Thanks Polpo Gelato!

Thanks, Polpo Gelato!

365 Days in 365 Ways: James Miille’s Life in the Rabbit Hole Photography Show

What have you accomplished in a year of your life? It’s something that a lot of us don’t (or try not to) think about, and a daunting question for any artist, but photographer James Miille has 365 conceptual portraits to show. Running at the Gallery 151 Annex (199 Mott Street) until this Tuesday, June 23rd, Life in the Rabbit Hole is Mr. Miile’s first solo gallery photo show. With the help of FAME by Alex Mitow, Imagination in Space, and Arte Collective, a spectacle of the senses has been born.

I first had the pleasure of meeting James as a fellow member of the NYU Men’s Glee Club in 2013. Since then, I’ve watched his work blossom throughout the Manhattan area. From scenic glimpses into fantasy realms to personal metamorphosis to haunting nightmares, James’ work touches upon a wide range of eclectic and colorful themes. One even flew straight out of a Roald Dahl novel!

In “Extra Butter,” a moviegoing couple finds themselves frantically drawn within the action flick they’re watching. In “Personal Bubble,” the portrait’s shy heroine literally floats through her own comfort zone. In “Metro,” a hapless damsel is magnetically drawn towards the beacon of light emanating from a speeding train. In “Immerse,” a painter’s imagination floods his reality!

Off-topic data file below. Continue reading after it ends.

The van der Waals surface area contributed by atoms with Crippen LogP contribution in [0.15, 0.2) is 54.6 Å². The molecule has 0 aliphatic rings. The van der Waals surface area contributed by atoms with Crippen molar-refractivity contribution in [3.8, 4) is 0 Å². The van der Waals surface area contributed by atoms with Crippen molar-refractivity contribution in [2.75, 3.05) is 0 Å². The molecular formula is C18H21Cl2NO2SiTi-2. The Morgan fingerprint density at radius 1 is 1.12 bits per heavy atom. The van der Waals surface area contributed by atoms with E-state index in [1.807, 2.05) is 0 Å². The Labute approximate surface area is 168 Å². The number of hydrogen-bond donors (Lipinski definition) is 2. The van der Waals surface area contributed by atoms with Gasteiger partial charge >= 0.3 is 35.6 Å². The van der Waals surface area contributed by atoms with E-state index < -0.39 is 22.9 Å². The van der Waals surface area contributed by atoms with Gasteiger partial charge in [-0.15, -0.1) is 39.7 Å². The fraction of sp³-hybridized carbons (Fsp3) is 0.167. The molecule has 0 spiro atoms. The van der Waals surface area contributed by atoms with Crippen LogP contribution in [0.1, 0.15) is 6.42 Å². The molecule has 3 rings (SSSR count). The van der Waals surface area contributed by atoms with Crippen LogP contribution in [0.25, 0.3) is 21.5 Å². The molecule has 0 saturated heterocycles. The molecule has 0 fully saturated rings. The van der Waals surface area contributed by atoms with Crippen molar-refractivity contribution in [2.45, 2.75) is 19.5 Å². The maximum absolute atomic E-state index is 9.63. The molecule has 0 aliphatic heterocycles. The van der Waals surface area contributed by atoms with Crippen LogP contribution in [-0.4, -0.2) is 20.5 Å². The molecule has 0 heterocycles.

Extra Butter By James Miille

Extra Butter by James Miille

Personal Bubble by James Miille

Personal Bubble by James Miille

Metro By James Miille

Metro By James Miille

Immerse by James Miille

Immerse by James Miille

Expect a lot of puns, some wackiness, and a great deal of charm amidst a maelstrom of cityscapes, nature-inspired locations, and personal crises. Beyond the stunning visuals exists a seemingly limitless potential for emotional poignance. James’ images are much, much more than the magic of Photoshop wrought upon unsuspecting models. In many regards, James is just as much of a director or a painter or a choreographer as he is a photographer. Indeed, some of his best pictures are his self-portraits. You really get the sense he won’t make anyone do anything he wouldn’t gladly do himself, and in a world where most of us are content to slap an Instagram filter on a mere duck face, that kind of passion is captivating. 

Illumination by James Miille

Illumination by James Miille

Something is About to Happen by James Miille

Something is About to Happen by James Miille

Surreality by James Miille